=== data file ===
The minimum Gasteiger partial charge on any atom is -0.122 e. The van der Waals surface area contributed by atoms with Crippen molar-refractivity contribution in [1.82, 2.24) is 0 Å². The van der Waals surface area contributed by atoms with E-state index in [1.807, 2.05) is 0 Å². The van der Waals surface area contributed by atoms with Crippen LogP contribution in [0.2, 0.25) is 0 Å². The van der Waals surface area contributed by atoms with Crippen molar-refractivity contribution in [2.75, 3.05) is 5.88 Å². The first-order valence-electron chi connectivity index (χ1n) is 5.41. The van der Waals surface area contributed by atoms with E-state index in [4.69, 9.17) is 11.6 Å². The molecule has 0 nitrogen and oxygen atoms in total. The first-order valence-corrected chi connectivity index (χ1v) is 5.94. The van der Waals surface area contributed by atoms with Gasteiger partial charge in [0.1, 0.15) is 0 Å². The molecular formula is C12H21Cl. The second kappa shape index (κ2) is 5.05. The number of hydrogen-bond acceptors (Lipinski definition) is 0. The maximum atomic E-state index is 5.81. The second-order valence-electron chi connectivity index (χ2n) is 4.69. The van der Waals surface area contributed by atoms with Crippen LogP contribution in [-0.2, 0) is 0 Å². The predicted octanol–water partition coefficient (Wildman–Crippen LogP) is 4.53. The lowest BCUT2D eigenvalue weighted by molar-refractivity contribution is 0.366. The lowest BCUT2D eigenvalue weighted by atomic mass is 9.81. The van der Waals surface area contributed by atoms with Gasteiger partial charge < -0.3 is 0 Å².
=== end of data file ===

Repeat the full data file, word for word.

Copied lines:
The minimum Gasteiger partial charge on any atom is -0.122 e. The van der Waals surface area contributed by atoms with Crippen molar-refractivity contribution in [1.82, 2.24) is 0 Å². The van der Waals surface area contributed by atoms with E-state index in [1.807, 2.05) is 0 Å². The van der Waals surface area contributed by atoms with Crippen LogP contribution in [0.2, 0.25) is 0 Å². The van der Waals surface area contributed by atoms with Crippen molar-refractivity contribution in [2.75, 3.05) is 5.88 Å². The first-order valence-electron chi connectivity index (χ1n) is 5.41. The van der Waals surface area contributed by atoms with E-state index in [4.69, 9.17) is 11.6 Å². The molecule has 0 nitrogen and oxygen atoms in total. The first-order valence-corrected chi connectivity index (χ1v) is 5.94. The van der Waals surface area contributed by atoms with Gasteiger partial charge in [0.1, 0.15) is 0 Å². The molecular formula is C12H21Cl. The second kappa shape index (κ2) is 5.05. The number of hydrogen-bond acceptors (Lipinski definition) is 0. The maximum atomic E-state index is 5.81. The second-order valence-electron chi connectivity index (χ2n) is 4.69. The van der Waals surface area contributed by atoms with Crippen LogP contribution in [-0.2, 0) is 0 Å². The predicted octanol–water partition coefficient (Wildman–Crippen LogP) is 4.53. The lowest BCUT2D eigenvalue weighted by molar-refractivity contribution is 0.366. The lowest BCUT2D eigenvalue weighted by atomic mass is 9.81. The van der Waals surface area contributed by atoms with Gasteiger partial charge < -0.3 is 0 Å².